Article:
- has independently performed ten cases of pregnancy termination by medical methods of abortion under the supervision of a Registered Medical Practitioner in a hospital established or maintained, or a training institute approved for this purpose, by the Government.”.
The drawback of MTP 2021
- Despite the laudable object of the Act, the main drawback of MTP 2021 is it fails to give complete autonomy to women. Section 3 of the MTP Act still demands the opinion of a doctor. The decision to take the call to choose for abortion is not exclusively in the hands of the woman and her husband. This suggests that even if a pregnant woman wishes to choose an abortion, her permission is inadequate unless accompanied by the consent of a medical practitioner. By keeping the option for the medical practitioner’s view, the MTP Act keeps its overall conservative statutory attitude on the issue of reproductive autonomy of women. In S. Puttaswamy v. Union of India,[xiii] a nine-judge panel of the Supreme Court found that the right to privacy preserves the rights of people to assert control over fundamental aspects of their lives, including in issues pertaining to contraception and conception. In Suchita Srivastava vs Chandigarh Administration,[xiv] where the Apex Court stated that-“a woman’s freedom to make reproductive choices is likewise a dimension of personal liberty as under Article 21 of the Constitution.”
- The MTP Act allows “pregnant women” to terminate pregnancies under certain conditions. However, some studies suggest that a transgender person (and not a woman) can become pregnant after receiving hormone therapy. As the Act only addresses the termination of pregnancies for women, it is uncertain if it will include transgender people.[xv]
It is admirable that the Central Government has taken such a strong stance while balancing our country’s many cultures, customs, and ideologies. With the hope that this Act will be on the right track, addressing women’s concerns more forcefully than ever before. Apart from legal changes, numerous socio-cultural components of India have stigmatized the issue of reproductive health in general. While gradual legal improvements are unlikely to revolutionize abortion awareness, they will undoubtedly offer an enabling legal framework within which women may seek the enforcement of their rights. With the passage of the MTP Amendment Act, India would be able to join the progressive club of countries that recognize women’s right to make autonomous choices about their pregnancies. Although it falls short of ensuring women’s unrestricted control over their own bodies, the MTP (Amendment) Act, 2021 is unquestionably a step in the right way.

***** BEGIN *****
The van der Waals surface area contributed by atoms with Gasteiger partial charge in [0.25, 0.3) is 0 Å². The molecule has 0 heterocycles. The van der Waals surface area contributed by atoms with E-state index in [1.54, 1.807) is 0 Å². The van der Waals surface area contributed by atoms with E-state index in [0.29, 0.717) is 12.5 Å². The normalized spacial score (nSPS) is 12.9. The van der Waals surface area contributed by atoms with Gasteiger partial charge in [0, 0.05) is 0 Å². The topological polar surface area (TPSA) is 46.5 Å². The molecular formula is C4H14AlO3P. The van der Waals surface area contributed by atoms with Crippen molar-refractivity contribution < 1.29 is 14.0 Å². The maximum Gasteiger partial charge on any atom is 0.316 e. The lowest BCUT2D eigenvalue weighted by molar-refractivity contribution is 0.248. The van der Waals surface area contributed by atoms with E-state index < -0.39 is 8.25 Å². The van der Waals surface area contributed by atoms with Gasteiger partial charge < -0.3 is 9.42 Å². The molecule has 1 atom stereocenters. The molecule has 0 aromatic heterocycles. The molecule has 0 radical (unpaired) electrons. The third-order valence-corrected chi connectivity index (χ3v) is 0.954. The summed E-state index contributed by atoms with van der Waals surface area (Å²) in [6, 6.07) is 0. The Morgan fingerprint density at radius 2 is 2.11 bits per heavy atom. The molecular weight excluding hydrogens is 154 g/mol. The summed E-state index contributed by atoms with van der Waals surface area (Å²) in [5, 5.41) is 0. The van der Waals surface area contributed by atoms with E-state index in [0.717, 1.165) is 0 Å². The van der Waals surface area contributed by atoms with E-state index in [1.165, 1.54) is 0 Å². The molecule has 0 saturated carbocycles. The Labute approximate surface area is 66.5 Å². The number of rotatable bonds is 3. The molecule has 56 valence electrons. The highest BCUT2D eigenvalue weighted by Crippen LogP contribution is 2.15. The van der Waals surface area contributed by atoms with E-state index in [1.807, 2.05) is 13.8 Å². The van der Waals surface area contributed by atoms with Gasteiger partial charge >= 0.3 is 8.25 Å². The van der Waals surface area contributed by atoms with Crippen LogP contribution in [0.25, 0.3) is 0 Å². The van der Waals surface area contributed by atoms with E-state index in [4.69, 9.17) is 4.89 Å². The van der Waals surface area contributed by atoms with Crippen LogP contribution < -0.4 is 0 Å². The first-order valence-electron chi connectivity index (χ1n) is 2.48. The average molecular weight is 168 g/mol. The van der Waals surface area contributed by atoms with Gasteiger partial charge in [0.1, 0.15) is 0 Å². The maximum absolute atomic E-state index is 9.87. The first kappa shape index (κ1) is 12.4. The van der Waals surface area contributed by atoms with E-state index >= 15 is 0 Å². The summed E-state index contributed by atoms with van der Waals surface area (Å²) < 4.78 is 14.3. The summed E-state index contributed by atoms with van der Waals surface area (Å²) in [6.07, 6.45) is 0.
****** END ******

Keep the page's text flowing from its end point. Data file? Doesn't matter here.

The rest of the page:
By- Sahid Ahamed
Student Editor, LawDIKTAT
[i]‘New Zealand’s Miscarriage Leave Is a Few Decades Behind India’s Maternity Benefit Act’ <https://www.thebetterindia.com/251881/how-to-apply-miscarriage-leave-india-maternity-benefit-act-policy-stillbirth-women-hr-new-zealand-parliament-legislature-information-vid01/> accessed 28 November 2021
[ii]Ministry of Home Affairs, Government of India. The Indian Penal Code, 1860. New Delhi: MoHA; 1860 [cited 2021 Feb 22]. Available from: https://ncib.in/pdf/indian-penal-code.pdf
[iii]Alka Barua and others, ‘The MTP 2020 Amendment Bill: Anti-Rights Subjectivity’ (2020) 28 Sexual and Reproductive Health Matters 1795447 <https://doi.org/10.1080/26410397.2020.1795447> accessed 28 November 2021.
[iv]Anubha Rastogi & Raunaq Chandrashekar, ‘Assessing the Judiciary’s Role in Access to Safe Abortion An Analysis of Supreme Court and High Court Judgements in India from June 2016-April 2019’ (Pratigya Campaign for Gender Equality and Safe Abortion) <https://pratigyacampaign.org/wp-content/uploads/2019/09/women-going-to-courts-under-20-weeks-gestation-with-mtp-request-finds-pratigya-campaign-study.pdf>.
[vii]‘Abortion Not Possible for 10-Year-Old Rape Victim: PGI-Chandigarh Doctors’ (Hindustan Times, 24 July 2017) <https://www.hindustantimes.com/punjab/abortion-not-possible-for-10-year-old-rape-victim-pgi-chandigarh-doctors/story-za9obOnUf6OnS2QXITGLBO.html> accessed 28 November 2021.
[viii] ‘The Medical Termination of Pregnancy (Amendment) Bill, 2020’ (PRS Legislative Research) <https://prsindia.org/billtrack/the-medical-termination-of-pregnancy-amendment-bill-2020> accessed 28 November 2021.
[ix] Ministry of Law and Justice, Govt of India.. The Medical Termination of Pregnancy (Amendment) Act 2021, no 8 of 2021. The Gazette of India. CG-DL-E-26032021-226130. March 25, 2021.
[x]Anadi Tiwari, ‘Medical Termination of Pregnancy Act: Centre Notifies Rules Allowing Abortion up to 24 Weeks of Pregnancy’ (Bar and Bench – Indian Legal news) <https://www.barandbench.com/news/medical-termination-of-pregnancy-act-centre-notifies-rules-allowing-abortion-up-to-24-weeks-of-pregnancy> accessed 28 November 2021.
[xii]Rule 4(ca), Medical Termination of Pregnancy (Amendment) Rules, 2021.
[xiii] Justice K.S.Puttaswamy (Retired). vs Union of India And Ors, (2017) 10 SCC 1.
[xiv] Suchita Srivastava and Another vs. Chandigarh Administration, AIR 2010 SC 235.
[xv] ‘The Medical Termination of Pregnancy (Amendment) Bill, 2020’ (n 8).